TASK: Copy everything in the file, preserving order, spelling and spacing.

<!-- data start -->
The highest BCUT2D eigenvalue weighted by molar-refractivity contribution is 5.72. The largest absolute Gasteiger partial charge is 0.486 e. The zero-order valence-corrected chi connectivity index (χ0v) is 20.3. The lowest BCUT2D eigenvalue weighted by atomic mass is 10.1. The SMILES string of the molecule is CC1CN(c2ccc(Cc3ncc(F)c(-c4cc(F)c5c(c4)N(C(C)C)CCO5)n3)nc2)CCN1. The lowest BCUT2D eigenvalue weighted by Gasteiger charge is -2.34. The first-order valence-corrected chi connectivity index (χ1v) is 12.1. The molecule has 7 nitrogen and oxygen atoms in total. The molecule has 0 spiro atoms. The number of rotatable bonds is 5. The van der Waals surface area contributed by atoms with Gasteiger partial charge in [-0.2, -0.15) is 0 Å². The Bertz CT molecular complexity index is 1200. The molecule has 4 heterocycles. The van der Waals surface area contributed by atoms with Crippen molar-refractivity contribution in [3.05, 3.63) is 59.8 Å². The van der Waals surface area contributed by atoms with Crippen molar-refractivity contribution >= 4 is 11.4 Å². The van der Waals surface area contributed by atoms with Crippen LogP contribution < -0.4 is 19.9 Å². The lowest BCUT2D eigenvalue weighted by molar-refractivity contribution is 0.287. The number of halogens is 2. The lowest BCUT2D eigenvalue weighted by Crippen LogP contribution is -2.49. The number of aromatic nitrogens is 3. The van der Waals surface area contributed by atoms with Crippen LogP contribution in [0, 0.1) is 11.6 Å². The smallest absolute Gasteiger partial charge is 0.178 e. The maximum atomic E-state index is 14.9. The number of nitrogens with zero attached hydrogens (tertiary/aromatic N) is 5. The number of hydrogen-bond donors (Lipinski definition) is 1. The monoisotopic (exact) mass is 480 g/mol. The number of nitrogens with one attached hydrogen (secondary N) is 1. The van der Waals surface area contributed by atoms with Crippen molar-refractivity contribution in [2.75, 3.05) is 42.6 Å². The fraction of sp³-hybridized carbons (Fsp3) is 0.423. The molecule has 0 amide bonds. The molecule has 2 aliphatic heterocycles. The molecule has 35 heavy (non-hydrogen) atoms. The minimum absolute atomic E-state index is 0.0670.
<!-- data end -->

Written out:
The highest BCUT2D eigenvalue weighted by molar-refractivity contribution is 5.72. The largest absolute Gasteiger partial charge is 0.486 e. The zero-order valence-corrected chi connectivity index (χ0v) is 20.3. The lowest BCUT2D eigenvalue weighted by atomic mass is 10.1. The SMILES string of the molecule is CC1CN(c2ccc(Cc3ncc(F)c(-c4cc(F)c5c(c4)N(C(C)C)CCO5)n3)nc2)CCN1. The lowest BCUT2D eigenvalue weighted by Gasteiger charge is -2.34. The first-order valence-corrected chi connectivity index (χ1v) is 12.1. The molecule has 7 nitrogen and oxygen atoms in total. The molecule has 0 spiro atoms. The number of rotatable bonds is 5. The van der Waals surface area contributed by atoms with Gasteiger partial charge in [-0.2, -0.15) is 0 Å². The Bertz CT molecular complexity index is 1200. The molecule has 4 heterocycles. The van der Waals surface area contributed by atoms with Crippen molar-refractivity contribution in [3.05, 3.63) is 59.8 Å². The van der Waals surface area contributed by atoms with Crippen molar-refractivity contribution >= 4 is 11.4 Å². The van der Waals surface area contributed by atoms with Crippen LogP contribution < -0.4 is 19.9 Å². The lowest BCUT2D eigenvalue weighted by molar-refractivity contribution is 0.287. The number of halogens is 2. The lowest BCUT2D eigenvalue weighted by Crippen LogP contribution is -2.49. The number of aromatic nitrogens is 3. The van der Waals surface area contributed by atoms with Crippen LogP contribution in [0, 0.1) is 11.6 Å². The smallest absolute Gasteiger partial charge is 0.178 e. The maximum atomic E-state index is 14.9. The number of nitrogens with zero attached hydrogens (tertiary/aromatic N) is 5. The number of hydrogen-bond donors (Lipinski definition) is 1. The monoisotopic (exact) mass is 480 g/mol. The number of nitrogens with one attached hydrogen (secondary N) is 1. The van der Waals surface area contributed by atoms with Crippen molar-refractivity contribution in [2.75, 3.05) is 42.6 Å². The fraction of sp³-hybridized carbons (Fsp3) is 0.423. The molecule has 0 amide bonds. The molecule has 2 aliphatic heterocycles. The molecule has 35 heavy (non-hydrogen) atoms. The minimum absolute atomic E-state index is 0.0670.